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Quadri received a stiff rebuke from Polevnsky. Quadri received a stiff rebuke from Polevnsky.

Politician slammed for remarks about poor development of 3 states

The Morena party president called the former presidential candidate 'brainless' and said Mexico would be better off without him

A former candidate for president has been heavily criticized for a post on social media in which he charged that three southern states were a burden on the rest of Mexico.

“If Mexico didn’t have to carry Guerrero, Oaxaca and Chiapas, it would be a medium-development country and an emerging power,” Gabriel Quadri, candidate for the New Alliance Party in the 2012 presidential election, wrote on Twitter Friday night.

The claim triggered a hostile reaction from members of the general public, government officials, journalists, social leaders and politicians including the governors of the three states at which Quadri took aim.

“Your comment is unacceptable and offensive for Oaxaca. I demand a public apology to all residents of Oaxaca,” the Governor Alejandro Murat wrote in a Twitter post directed at the former presidential hopeful.

His counterpart in Chiapas also took umbrage at Quadri’s remarks.

“Gabriel Quadri is wrong, he must apologize, Chiapas has great wealth, especially cultural [wealth],” Rutilio Escandón Cadenas wrote on Twitter.

“In addition to being triggers of the republic’s economic development, in Chiapas, Oaxaca and Guerrero the citizens are committed to and proud of our country,” the Chiapas governor said in another post.

Guerrero Governor Héctor Astudillo also took to Twitter to respond to Quadri, pointing out that the state has played an important role in Mexico’s history.

“I have instructed to send to you, Gabriel Quadri, facsimiles of [independence document] Feelings of the Nation, the Declaration of Independence and the Abolition of Slavery in Mexico, signed in Chilpancingo, documents that show Guerrero’s great contribution to our country,” he wrote.

“We’re also attaching photographs of our tourist destinations packed with visitors and the monumental flagpole of Iguala, the municipality where this patriotic symbol [the Mexican flag] was born,” Astudillo said in another Tweet.

Much stronger language came from the head of the ruling Morena party.

President Yeidckol Polevnsky took aim at Quadri’s intelligence at a press conference Saturday, asserting that Mexico would be better off without him.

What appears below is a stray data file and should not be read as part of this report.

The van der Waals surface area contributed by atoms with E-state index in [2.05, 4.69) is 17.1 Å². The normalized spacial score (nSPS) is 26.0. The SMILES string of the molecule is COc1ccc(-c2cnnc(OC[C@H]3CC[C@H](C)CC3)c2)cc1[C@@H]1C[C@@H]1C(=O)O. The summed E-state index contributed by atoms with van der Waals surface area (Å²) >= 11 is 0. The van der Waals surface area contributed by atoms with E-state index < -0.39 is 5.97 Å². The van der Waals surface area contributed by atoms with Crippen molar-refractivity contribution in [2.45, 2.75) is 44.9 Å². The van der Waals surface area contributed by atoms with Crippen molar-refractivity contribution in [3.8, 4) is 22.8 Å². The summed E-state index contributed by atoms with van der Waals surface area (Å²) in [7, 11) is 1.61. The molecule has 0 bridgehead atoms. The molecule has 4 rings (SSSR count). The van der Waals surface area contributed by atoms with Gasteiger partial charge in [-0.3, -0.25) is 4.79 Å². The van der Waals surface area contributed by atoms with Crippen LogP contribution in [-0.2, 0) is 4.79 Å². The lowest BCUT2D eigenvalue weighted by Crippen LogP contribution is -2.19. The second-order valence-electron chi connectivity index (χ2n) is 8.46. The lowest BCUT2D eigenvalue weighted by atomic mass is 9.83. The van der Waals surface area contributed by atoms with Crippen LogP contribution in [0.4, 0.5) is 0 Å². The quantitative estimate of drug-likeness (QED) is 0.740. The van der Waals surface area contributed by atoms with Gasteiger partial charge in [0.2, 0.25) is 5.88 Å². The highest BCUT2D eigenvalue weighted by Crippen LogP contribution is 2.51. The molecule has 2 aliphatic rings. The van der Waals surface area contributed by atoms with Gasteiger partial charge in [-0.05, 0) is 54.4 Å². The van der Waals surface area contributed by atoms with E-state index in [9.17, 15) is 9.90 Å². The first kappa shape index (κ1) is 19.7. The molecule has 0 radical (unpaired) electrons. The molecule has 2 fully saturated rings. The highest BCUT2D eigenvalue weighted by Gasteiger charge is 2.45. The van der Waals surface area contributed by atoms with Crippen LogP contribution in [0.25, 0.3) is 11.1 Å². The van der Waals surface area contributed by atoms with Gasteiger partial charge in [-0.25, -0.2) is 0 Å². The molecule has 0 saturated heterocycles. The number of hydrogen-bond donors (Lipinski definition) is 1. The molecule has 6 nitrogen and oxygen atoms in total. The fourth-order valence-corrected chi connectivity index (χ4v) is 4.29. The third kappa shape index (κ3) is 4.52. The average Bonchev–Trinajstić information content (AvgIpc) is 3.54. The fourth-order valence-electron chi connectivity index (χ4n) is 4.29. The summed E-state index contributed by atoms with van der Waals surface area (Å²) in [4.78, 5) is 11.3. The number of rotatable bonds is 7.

“This country would be a lot richer without brainless people like him,” she said, claiming that he is also “ambitious, vulgar, corrupt and a fraud.”

Polevnsky, a federal senator between 2006 and 2012, added that “a person of such low ilk, who says [such] stupid things . . . doesn’t deserve my attention.”

Several state and federal lawmakers also hit out at the ex-presidential candidate, who is also a civil engineer, economist and environmentalist.

“With all respect, your comment is stupid!” wrote Othón Cuevas Córdova, a Morena party lawmaker in Oaxaca, in a Twitter post.

“. . . His irresponsible comment only reflects an immense ignorance of the greatness of our country,” federal Senator Raúl Bolaños Cacho Cué said.

Writer and activist Tryno Maldonaldo responded to Quadri’s remarks with a witty rearrangement of the ex-candidate’s controversial post.

“If Gabriel didn’t have to carry Quadri, he would be an intellect in medium-development,” the former wrote.

In response to the calls for him to make a public apology, Quadri dug in further, writing on Twitter:

“Sorry, but it’s the bad governments and those in charge of the useless institutions that have made Guerrero, Oaxaca and Chiapas the poorest and most backward states of Mexico that should offer an apology.”

In another post yesterday he wrote: “It’s curious that almost nobody wants to identify causes of and responsibility for the poverty and backwardness of Guerrero, Oaxaca and Chiapas, and that they only launch a lynching campaign against the messenger. Symptomatic and ominous; it only augurs the perpetuation of the problem.”

The three states are generally considered Mexico’s poorest.

Source: El Universal (sp), Milenio (sp), Reforma (sp), Sin Embargo (sp) 

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